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  1. #1
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    Reducing rolling resistance and parasitic losses?

    Other than tires, what other ways are there to reduce rolling resistances and parasitic losses?

    I notice that if I flip my iron horse and my old trek singletrack 930 onto their backs and then spin their back wheels at the same time, the trek's wheel is still spinning at a decent pace even when my iron horse's has long stopped.

    Any ideas? Anything you can do to the hubs, cassette, BB, etc. so that you lose as little energy when pedaling as possible?

  2. #2
    Seeeriously easy Livin
    Reputation: Flystagg's Avatar
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    you gen upgrade to ceramic bearings, but this are quite pricey, like 50 bucks a pop. Other than that make sure everything is well lubed, and you have no brake rub.

  3. #3
    Rod
    Rod is offline
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    It is probably due to bearing drag. The iron horses' bearings may be tighter than the treks, the trek may have better hub/bearings, or there could be dirt in the IH's bearings. You could loosen the whatever you call it that holds the bearings in place, but you would need two bicycle specific wrenches to do it. My xt hub takes a 15mm and 17mm cone wrench.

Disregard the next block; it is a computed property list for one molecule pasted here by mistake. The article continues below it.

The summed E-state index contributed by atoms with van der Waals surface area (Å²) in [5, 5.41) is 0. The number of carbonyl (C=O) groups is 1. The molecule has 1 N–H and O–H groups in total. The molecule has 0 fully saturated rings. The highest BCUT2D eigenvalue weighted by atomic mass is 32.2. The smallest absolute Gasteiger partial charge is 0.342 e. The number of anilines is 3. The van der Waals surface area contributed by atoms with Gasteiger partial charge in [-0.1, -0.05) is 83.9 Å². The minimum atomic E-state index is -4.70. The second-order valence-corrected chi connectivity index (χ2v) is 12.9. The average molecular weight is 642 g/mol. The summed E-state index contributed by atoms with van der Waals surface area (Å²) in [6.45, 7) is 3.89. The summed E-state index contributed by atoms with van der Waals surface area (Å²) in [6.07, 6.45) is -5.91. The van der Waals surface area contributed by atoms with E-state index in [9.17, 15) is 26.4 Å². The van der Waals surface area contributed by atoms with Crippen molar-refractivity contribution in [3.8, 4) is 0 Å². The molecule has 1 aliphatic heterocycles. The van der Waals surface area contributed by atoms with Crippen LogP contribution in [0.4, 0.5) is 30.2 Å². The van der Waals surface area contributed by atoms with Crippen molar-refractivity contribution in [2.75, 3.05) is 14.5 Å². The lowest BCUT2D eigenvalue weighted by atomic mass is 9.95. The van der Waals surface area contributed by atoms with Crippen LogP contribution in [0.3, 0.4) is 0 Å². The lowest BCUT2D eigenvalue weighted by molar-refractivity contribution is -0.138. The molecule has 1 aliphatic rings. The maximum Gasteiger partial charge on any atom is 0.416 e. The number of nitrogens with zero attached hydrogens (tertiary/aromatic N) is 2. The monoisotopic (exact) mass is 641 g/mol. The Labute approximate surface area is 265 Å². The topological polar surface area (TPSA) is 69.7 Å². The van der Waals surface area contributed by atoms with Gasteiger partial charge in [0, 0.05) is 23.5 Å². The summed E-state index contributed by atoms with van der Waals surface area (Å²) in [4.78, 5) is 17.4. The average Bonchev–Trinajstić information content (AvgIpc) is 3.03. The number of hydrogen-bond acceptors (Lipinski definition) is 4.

There is not much choice between rotten apples.

  4. #4
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    chris king hubs are notorious for spinning down slow arent they? its not something you need to be even remotely concerned about beyond tire choice.

  5. #5
    Probably drunk right now
    Reputation: Ken in KC's Avatar
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    The obvious answer

    Always ride in a vacuum. Ride your bike more and worry about hysteresis losses less.

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